Rep. Rick Larsen, tapped by Governor Jay Inslee to lead the Washington state delegation to the 50th International Paris Air Show, today joined Umbra Cuscinetti, Inc., to announce the company’s move into a newly-renovated, energy-efficient 68,000 square foot facility in Everett, WA.
Umbra Cuscinetti is the U.S. entity of Italian-owned Umbra Group. This move allows for the potential addition of 100 manufacturing and engineering jobs and puts the company’s product design and research and development for emerging energy markets under one roof at the new facility near Paine Field.
“Umbra Cuscinetti’s growing presence in Washington state adds to our base of more than 131,000 highly skilled aerospace workers who are the best in the world at their jobs. I congratulate Umbra Group on their continued success and their commitment to energy efficient business practices and products,” said Gov. Jay Inslee.
“We have been growing steadily since 2009 and are so proud of the work and dedication of the employees that have resulted in us needing to move into a larger facility,” relayed Bob Collett, CEO of Umbra Cuscinetti in Everett. “We look forward to being able to provide even more for our customers with the additional space.”
“I congratulate Umbra Cuscinetti on their expansion and look forward to the new job openings in Everett,” Larsen said. “This is just one more sign of the bright future for aerospace workers in Snohomish County, and why we must actively pursue the governor’s strategy to expand the state’s aerospace workforce.”
Later at the air show site, Larsen and others joined Philippe Forestier, Executive VP for Global Affairs and Communities of Dassault Systemes, to announce a new joint license agreement with the State Board for Community and Technical Colleges to make the company’s CATIA 5 3D design software available to all 34 of Washington’s two-year colleges. The Center of Excellence for Advanced Manufacturing and Aerospace signed the agreement on behalf of the State Board for Community and Technical Colleges.
“More students will now be able to train for jobs using the cutting-edge technology required by Boeing and other manufacturing companies,” Larsen said. “And more Washington businesses will find the highly-skilled workers they need to succeed in a highly-competitive, global marketplace.”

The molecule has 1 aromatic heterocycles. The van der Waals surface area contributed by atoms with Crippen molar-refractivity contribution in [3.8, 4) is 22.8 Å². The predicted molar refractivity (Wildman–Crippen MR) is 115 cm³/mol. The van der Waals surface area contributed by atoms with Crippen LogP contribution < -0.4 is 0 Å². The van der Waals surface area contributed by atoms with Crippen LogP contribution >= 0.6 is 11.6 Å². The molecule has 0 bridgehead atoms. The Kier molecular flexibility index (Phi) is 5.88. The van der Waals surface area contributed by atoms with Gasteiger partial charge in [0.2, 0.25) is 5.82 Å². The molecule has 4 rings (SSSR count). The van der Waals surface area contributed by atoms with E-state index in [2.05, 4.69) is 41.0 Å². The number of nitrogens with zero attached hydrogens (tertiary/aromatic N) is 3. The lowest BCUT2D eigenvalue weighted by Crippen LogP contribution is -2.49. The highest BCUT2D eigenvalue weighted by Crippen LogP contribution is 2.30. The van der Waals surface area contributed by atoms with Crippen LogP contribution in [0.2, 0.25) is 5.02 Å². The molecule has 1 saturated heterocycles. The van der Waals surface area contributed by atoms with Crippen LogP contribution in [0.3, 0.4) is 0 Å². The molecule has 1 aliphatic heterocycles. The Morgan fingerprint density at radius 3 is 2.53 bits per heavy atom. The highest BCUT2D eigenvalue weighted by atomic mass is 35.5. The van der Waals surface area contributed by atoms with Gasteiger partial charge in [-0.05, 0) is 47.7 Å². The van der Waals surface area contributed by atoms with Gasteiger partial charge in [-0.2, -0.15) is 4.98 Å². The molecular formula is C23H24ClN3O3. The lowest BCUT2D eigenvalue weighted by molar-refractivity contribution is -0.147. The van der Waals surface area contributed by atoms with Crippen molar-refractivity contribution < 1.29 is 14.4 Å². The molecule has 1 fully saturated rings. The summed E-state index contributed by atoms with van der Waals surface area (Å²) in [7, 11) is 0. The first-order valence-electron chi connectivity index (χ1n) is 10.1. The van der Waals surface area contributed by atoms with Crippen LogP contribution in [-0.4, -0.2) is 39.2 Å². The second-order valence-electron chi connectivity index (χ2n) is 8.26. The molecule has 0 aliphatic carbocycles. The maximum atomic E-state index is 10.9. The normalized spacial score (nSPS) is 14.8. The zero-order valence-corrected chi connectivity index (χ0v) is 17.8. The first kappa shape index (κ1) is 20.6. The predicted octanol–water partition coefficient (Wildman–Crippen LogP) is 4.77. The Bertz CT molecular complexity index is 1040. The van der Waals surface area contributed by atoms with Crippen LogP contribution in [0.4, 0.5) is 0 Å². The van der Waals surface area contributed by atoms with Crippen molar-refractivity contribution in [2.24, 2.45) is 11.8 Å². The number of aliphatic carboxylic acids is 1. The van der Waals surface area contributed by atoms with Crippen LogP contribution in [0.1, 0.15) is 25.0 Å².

Members of the Washington delegation also met with Zodiac Aerospace, a $4.5 billion French company that now has five business units and more than 2,000 employees in Washington state, covering engineering, advanced composite materials manufacturing, cabin interiors, lighting solutions, and in-flight entertainment systems. At Zodiac Cabin Interiors in Bellingham – formerly HeathTechna – employment surged from 250 to 800 in the past three years. Funding from Washington’s Workforce Investment Act played a key role in supporting that rapid expansion.
“We congratulate and thank Zodiac for their continued strong growth,” Inslee said. “I’m committed to seeing that we bolster STEM education and add engineering seats in our state universities so we can deliver the current and future workforce that will attract and grow thriving global aerospace companies in Washington state.”
The company recently announced creation of Zodiac Center that will consolidate many of the engineering units and coordinate Washington operations in Everett.
“Everett is proud to be propelled by one of the world’s most premier aerospace clusters,” Everett Mayor Ray Stephanson said. "Innovative companies such as Umbra Cuscinetti, Pacifica Engineering and Zodiac Aerospace, among others, are attracted to Washington state and Everett for our talent, experience and strategic location."
Hexcel, another large European company that supplies advanced composites to customers including Airbus, Boeing and Sikorsky Helicopters, also met with Washington delegates led by Larsen, including King County Executive Dow Constantine. Hexcel has some 800 employees in Kent and recently doubled their Burlington space at Skagit Airport to accommodate 200 workers in their engine program.
Additionally, Larsen led face-to-face meetings to match international company needs with Washington state aerospace talent, businesses and regions. These included: Spirit Aerosystems, the world’s largest first tier aero-structures maker based with 15,000 employees in North America, Asia and Europe; Strata, a company of the government-owned Mubadala Group from United Arab Emirates that designs, develops and manufactures aircraft wings and other major units; and Simair, a French company that designs, engineers, manufactures and maintains aerostructures and equipment.
The delegation group closed out the day at the air show site by meeting to discuss potential additional work in Washington for the 767 tanker project. Raytheon has 155 employees at the Navy Undersea Warfare Center base in Keyport and the company reports supporting 649 supplier jobs with 206 Washington state suppliers, over 60 percent of which are small businesses.
Larsen will return to the International Paris Air Show tomorrow, when he’ll lead discussions with United Technologies, MTorres USA, SAFRAN, Rolls Royce, GE Aviation, a trade delegation from Nagoya, Japan, Airbus North America, and Crane aerospace and Electronics.
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